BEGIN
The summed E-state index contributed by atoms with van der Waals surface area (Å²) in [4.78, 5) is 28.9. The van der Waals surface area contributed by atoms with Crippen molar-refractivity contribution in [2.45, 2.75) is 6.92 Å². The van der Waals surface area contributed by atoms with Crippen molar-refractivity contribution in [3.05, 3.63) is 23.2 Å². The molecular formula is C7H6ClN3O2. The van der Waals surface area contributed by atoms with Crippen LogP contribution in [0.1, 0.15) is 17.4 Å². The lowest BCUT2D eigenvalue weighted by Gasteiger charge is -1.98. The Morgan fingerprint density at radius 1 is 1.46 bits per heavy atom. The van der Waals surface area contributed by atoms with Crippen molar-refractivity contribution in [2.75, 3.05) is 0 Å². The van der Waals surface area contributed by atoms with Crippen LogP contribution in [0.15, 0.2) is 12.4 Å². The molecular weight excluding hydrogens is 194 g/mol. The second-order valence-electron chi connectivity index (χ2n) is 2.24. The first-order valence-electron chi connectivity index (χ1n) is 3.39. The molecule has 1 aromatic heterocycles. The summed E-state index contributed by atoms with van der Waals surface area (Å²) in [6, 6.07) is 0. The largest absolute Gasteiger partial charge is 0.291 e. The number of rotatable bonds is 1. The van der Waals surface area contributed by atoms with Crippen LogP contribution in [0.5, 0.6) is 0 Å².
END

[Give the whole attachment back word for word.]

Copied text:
The summed E-state index contributed by atoms with van der Waals surface area (Å²) in [4.78, 5) is 28.9. The van der Waals surface area contributed by atoms with Crippen molar-refractivity contribution in [2.45, 2.75) is 6.92 Å². The van der Waals surface area contributed by atoms with Crippen molar-refractivity contribution in [3.05, 3.63) is 23.2 Å². The molecular formula is C7H6ClN3O2. The van der Waals surface area contributed by atoms with Crippen LogP contribution in [0.1, 0.15) is 17.4 Å². The lowest BCUT2D eigenvalue weighted by Gasteiger charge is -1.98. The Morgan fingerprint density at radius 1 is 1.46 bits per heavy atom. The van der Waals surface area contributed by atoms with Crippen molar-refractivity contribution in [2.75, 3.05) is 0 Å². The van der Waals surface area contributed by atoms with Crippen LogP contribution in [0.15, 0.2) is 12.4 Å². The molecular weight excluding hydrogens is 194 g/mol. The second-order valence-electron chi connectivity index (χ2n) is 2.24. The first-order valence-electron chi connectivity index (χ1n) is 3.39. The molecule has 1 aromatic heterocycles. The summed E-state index contributed by atoms with van der Waals surface area (Å²) in [6, 6.07) is 0. The largest absolute Gasteiger partial charge is 0.291 e. The number of rotatable bonds is 1. The van der Waals surface area contributed by atoms with Crippen LogP contribution in [0.5, 0.6) is 0 Å².